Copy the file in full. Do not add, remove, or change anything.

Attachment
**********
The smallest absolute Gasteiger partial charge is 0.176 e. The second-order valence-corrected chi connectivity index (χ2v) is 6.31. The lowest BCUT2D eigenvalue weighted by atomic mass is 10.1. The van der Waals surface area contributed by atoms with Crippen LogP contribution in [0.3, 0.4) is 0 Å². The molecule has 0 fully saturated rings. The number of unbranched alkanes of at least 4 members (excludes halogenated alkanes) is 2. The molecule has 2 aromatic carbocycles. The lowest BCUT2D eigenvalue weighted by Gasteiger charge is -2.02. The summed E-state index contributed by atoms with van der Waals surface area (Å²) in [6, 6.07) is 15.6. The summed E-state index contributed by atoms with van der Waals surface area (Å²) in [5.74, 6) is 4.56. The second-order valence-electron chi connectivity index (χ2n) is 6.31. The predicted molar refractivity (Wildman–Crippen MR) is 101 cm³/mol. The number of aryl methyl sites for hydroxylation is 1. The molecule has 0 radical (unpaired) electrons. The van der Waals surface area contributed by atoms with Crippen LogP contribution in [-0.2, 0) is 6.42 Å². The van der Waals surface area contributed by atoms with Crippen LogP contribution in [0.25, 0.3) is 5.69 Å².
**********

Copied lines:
The smallest absolute Gasteiger partial charge is 0.176 e. The second-order valence-corrected chi connectivity index (χ2v) is 6.31. The lowest BCUT2D eigenvalue weighted by atomic mass is 10.1. The van der Waals surface area contributed by atoms with Crippen LogP contribution in [0.3, 0.4) is 0 Å². The molecule has 0 fully saturated rings. The number of unbranched alkanes of at least 4 members (excludes halogenated alkanes) is 2. The molecule has 2 aromatic carbocycles. The lowest BCUT2D eigenvalue weighted by Gasteiger charge is -2.02. The summed E-state index contributed by atoms with van der Waals surface area (Å²) in [6, 6.07) is 15.6. The summed E-state index contributed by atoms with van der Waals surface area (Å²) in [5.74, 6) is 4.56. The second-order valence-electron chi connectivity index (χ2n) is 6.31. The predicted molar refractivity (Wildman–Crippen MR) is 101 cm³/mol. The number of aryl methyl sites for hydroxylation is 1. The molecule has 0 radical (unpaired) electrons. The van der Waals surface area contributed by atoms with Crippen LogP contribution in [-0.2, 0) is 6.42 Å². The van der Waals surface area contributed by atoms with Crippen LogP contribution in [0.25, 0.3) is 5.69 Å².